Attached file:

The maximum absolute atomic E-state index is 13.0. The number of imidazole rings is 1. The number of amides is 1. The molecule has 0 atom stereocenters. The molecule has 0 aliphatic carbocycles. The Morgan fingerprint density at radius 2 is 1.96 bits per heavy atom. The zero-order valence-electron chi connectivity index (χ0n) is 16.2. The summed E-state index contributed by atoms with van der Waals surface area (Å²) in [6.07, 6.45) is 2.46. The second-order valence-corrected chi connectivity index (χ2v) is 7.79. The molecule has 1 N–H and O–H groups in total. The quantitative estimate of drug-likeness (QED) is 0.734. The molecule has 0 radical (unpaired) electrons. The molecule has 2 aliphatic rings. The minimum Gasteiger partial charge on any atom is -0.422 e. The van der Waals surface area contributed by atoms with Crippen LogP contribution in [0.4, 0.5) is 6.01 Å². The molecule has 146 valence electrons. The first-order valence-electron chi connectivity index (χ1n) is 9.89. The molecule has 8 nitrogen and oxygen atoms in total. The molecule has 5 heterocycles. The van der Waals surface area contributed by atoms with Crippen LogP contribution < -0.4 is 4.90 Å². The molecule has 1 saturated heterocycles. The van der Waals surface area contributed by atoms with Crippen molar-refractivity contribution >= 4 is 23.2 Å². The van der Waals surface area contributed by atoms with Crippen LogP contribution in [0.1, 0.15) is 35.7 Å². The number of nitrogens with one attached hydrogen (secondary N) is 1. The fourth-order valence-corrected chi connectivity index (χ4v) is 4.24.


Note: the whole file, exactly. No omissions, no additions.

The maximum absolute atomic E-state index is 13.0. The number of imidazole rings is 1. The number of amides is 1. The molecule has 0 atom stereocenters. The molecule has 0 aliphatic carbocycles. The Morgan fingerprint density at radius 2 is 1.96 bits per heavy atom. The zero-order valence-electron chi connectivity index (χ0n) is 16.2. The summed E-state index contributed by atoms with van der Waals surface area (Å²) in [6.07, 6.45) is 2.46. The second-order valence-corrected chi connectivity index (χ2v) is 7.79. The molecule has 1 N–H and O–H groups in total. The quantitative estimate of drug-likeness (QED) is 0.734. The molecule has 0 radical (unpaired) electrons. The molecule has 2 aliphatic rings. The minimum Gasteiger partial charge on any atom is -0.422 e. The van der Waals surface area contributed by atoms with Crippen LogP contribution in [0.4, 0.5) is 6.01 Å². The molecule has 146 valence electrons. The first-order valence-electron chi connectivity index (χ1n) is 9.89. The molecule has 8 nitrogen and oxygen atoms in total. The molecule has 5 heterocycles. The van der Waals surface area contributed by atoms with Crippen LogP contribution < -0.4 is 4.90 Å². The molecule has 1 saturated heterocycles. The van der Waals surface area contributed by atoms with Crippen molar-refractivity contribution >= 4 is 23.2 Å². The van der Waals surface area contributed by atoms with Crippen LogP contribution in [0.1, 0.15) is 35.7 Å². The number of nitrogens with one attached hydrogen (secondary N) is 1. The fourth-order valence-corrected chi connectivity index (χ4v) is 4.24.